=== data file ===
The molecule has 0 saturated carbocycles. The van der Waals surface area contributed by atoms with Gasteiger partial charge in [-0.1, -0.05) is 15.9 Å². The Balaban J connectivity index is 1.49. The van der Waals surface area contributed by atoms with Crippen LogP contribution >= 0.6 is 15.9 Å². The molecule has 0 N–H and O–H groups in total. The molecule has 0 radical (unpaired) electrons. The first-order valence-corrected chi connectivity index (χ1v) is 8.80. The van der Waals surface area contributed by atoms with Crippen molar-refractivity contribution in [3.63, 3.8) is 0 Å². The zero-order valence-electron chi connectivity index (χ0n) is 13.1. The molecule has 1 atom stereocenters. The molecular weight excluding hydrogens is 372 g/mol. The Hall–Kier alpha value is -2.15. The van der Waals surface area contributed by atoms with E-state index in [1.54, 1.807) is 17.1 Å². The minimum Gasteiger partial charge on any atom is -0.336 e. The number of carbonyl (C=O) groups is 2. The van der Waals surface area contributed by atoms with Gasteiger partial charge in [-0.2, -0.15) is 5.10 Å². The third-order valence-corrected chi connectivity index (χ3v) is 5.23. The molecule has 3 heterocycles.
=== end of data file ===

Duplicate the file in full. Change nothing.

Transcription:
The molecule has 0 saturated carbocycles. The van der Waals surface area contributed by atoms with Gasteiger partial charge in [-0.1, -0.05) is 15.9 Å². The Balaban J connectivity index is 1.49. The van der Waals surface area contributed by atoms with Crippen LogP contribution >= 0.6 is 15.9 Å². The molecule has 0 N–H and O–H groups in total. The molecule has 0 radical (unpaired) electrons. The first-order valence-corrected chi connectivity index (χ1v) is 8.80. The van der Waals surface area contributed by atoms with Crippen molar-refractivity contribution in [3.63, 3.8) is 0 Å². The zero-order valence-electron chi connectivity index (χ0n) is 13.1. The molecule has 1 atom stereocenters. The molecular weight excluding hydrogens is 372 g/mol. The Hall–Kier alpha value is -2.15. The van der Waals surface area contributed by atoms with E-state index in [1.54, 1.807) is 17.1 Å². The minimum Gasteiger partial charge on any atom is -0.336 e. The number of carbonyl (C=O) groups is 2. The van der Waals surface area contributed by atoms with Gasteiger partial charge in [-0.2, -0.15) is 5.10 Å². The third-order valence-corrected chi connectivity index (χ3v) is 5.23. The molecule has 3 heterocycles.